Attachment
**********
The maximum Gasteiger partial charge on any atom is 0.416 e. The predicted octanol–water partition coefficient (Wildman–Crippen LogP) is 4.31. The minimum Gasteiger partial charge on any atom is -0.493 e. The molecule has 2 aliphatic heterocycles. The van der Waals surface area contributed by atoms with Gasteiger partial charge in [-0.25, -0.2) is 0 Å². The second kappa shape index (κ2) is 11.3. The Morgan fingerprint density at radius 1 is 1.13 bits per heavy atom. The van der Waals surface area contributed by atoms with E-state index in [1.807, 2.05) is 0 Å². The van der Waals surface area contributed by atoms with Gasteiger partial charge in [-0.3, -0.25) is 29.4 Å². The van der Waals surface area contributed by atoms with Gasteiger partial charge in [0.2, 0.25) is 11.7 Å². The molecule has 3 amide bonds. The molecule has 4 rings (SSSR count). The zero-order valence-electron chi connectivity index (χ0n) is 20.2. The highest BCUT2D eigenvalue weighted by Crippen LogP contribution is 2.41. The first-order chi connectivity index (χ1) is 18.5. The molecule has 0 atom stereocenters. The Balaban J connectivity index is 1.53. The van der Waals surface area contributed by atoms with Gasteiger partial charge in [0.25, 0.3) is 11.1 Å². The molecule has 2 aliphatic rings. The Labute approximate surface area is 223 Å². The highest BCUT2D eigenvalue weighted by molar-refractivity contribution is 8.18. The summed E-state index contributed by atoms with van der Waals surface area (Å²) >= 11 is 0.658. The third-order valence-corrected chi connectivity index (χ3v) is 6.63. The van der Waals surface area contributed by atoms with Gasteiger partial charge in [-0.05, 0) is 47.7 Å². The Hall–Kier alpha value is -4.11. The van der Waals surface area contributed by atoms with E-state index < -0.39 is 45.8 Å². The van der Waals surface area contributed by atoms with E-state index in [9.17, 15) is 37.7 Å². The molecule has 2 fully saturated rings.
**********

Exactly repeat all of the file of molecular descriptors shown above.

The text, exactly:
The maximum Gasteiger partial charge on any atom is 0.416 e. The predicted octanol–water partition coefficient (Wildman–Crippen LogP) is 4.31. The minimum Gasteiger partial charge on any atom is -0.493 e. The molecule has 2 aliphatic heterocycles. The van der Waals surface area contributed by atoms with Gasteiger partial charge in [-0.25, -0.2) is 0 Å². The second kappa shape index (κ2) is 11.3. The Morgan fingerprint density at radius 1 is 1.13 bits per heavy atom. The van der Waals surface area contributed by atoms with E-state index in [1.807, 2.05) is 0 Å². The van der Waals surface area contributed by atoms with Gasteiger partial charge in [-0.3, -0.25) is 29.4 Å². The van der Waals surface area contributed by atoms with Gasteiger partial charge in [0.2, 0.25) is 11.7 Å². The molecule has 3 amide bonds. The molecule has 4 rings (SSSR count). The zero-order valence-electron chi connectivity index (χ0n) is 20.2. The highest BCUT2D eigenvalue weighted by Crippen LogP contribution is 2.41. The first-order chi connectivity index (χ1) is 18.5. The molecule has 0 atom stereocenters. The Balaban J connectivity index is 1.53. The van der Waals surface area contributed by atoms with Gasteiger partial charge in [0.25, 0.3) is 11.1 Å². The molecule has 2 aliphatic rings. The Labute approximate surface area is 223 Å². The highest BCUT2D eigenvalue weighted by molar-refractivity contribution is 8.18. The summed E-state index contributed by atoms with van der Waals surface area (Å²) >= 11 is 0.658. The third-order valence-corrected chi connectivity index (χ3v) is 6.63. The van der Waals surface area contributed by atoms with Gasteiger partial charge in [-0.05, 0) is 47.7 Å². The Hall–Kier alpha value is -4.11. The van der Waals surface area contributed by atoms with E-state index < -0.39 is 45.8 Å². The van der Waals surface area contributed by atoms with E-state index in [9.17, 15) is 37.7 Å². The molecule has 2 fully saturated rings.